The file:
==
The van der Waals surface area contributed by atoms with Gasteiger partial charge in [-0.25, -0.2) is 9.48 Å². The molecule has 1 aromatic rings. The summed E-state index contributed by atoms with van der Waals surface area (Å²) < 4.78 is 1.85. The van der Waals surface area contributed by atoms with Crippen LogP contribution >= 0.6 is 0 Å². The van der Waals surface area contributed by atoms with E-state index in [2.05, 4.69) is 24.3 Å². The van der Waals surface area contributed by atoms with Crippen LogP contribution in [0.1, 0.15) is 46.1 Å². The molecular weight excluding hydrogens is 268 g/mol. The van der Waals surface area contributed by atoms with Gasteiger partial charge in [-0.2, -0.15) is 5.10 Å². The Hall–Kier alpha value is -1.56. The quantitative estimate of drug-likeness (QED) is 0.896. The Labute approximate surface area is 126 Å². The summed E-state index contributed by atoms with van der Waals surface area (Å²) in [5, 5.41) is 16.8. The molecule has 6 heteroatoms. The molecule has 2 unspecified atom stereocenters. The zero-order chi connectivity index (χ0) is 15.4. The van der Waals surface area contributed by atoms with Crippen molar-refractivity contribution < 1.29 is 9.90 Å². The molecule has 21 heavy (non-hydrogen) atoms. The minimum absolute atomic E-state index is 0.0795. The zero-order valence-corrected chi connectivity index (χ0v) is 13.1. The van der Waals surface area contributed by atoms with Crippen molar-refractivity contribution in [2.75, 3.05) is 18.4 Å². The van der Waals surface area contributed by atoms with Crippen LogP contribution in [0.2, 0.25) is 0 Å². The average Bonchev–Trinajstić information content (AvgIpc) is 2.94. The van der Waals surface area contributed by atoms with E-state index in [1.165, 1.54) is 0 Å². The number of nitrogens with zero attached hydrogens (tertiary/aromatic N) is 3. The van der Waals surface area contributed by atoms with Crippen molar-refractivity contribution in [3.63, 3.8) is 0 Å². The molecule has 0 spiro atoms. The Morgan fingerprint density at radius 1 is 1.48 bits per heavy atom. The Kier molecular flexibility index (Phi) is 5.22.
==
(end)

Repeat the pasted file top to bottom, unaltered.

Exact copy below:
The van der Waals surface area contributed by atoms with Gasteiger partial charge in [-0.25, -0.2) is 9.48 Å². The molecule has 1 aromatic rings. The summed E-state index contributed by atoms with van der Waals surface area (Å²) < 4.78 is 1.85. The van der Waals surface area contributed by atoms with Crippen LogP contribution >= 0.6 is 0 Å². The van der Waals surface area contributed by atoms with E-state index in [2.05, 4.69) is 24.3 Å². The van der Waals surface area contributed by atoms with Crippen LogP contribution in [0.1, 0.15) is 46.1 Å². The molecular weight excluding hydrogens is 268 g/mol. The van der Waals surface area contributed by atoms with Gasteiger partial charge in [-0.2, -0.15) is 5.10 Å². The Hall–Kier alpha value is -1.56. The quantitative estimate of drug-likeness (QED) is 0.896. The Labute approximate surface area is 126 Å². The summed E-state index contributed by atoms with van der Waals surface area (Å²) in [5, 5.41) is 16.8. The molecule has 6 heteroatoms. The molecule has 2 unspecified atom stereocenters. The zero-order chi connectivity index (χ0) is 15.4. The van der Waals surface area contributed by atoms with Crippen molar-refractivity contribution < 1.29 is 9.90 Å². The molecule has 21 heavy (non-hydrogen) atoms. The minimum absolute atomic E-state index is 0.0795. The zero-order valence-corrected chi connectivity index (χ0v) is 13.1. The van der Waals surface area contributed by atoms with Crippen molar-refractivity contribution in [2.75, 3.05) is 18.4 Å². The van der Waals surface area contributed by atoms with Crippen LogP contribution in [0.2, 0.25) is 0 Å². The average Bonchev–Trinajstić information content (AvgIpc) is 2.94. The van der Waals surface area contributed by atoms with E-state index in [1.165, 1.54) is 0 Å². The number of nitrogens with zero attached hydrogens (tertiary/aromatic N) is 3. The van der Waals surface area contributed by atoms with Crippen molar-refractivity contribution in [3.63, 3.8) is 0 Å². The molecule has 0 spiro atoms. The Morgan fingerprint density at radius 1 is 1.48 bits per heavy atom. The Kier molecular flexibility index (Phi) is 5.22.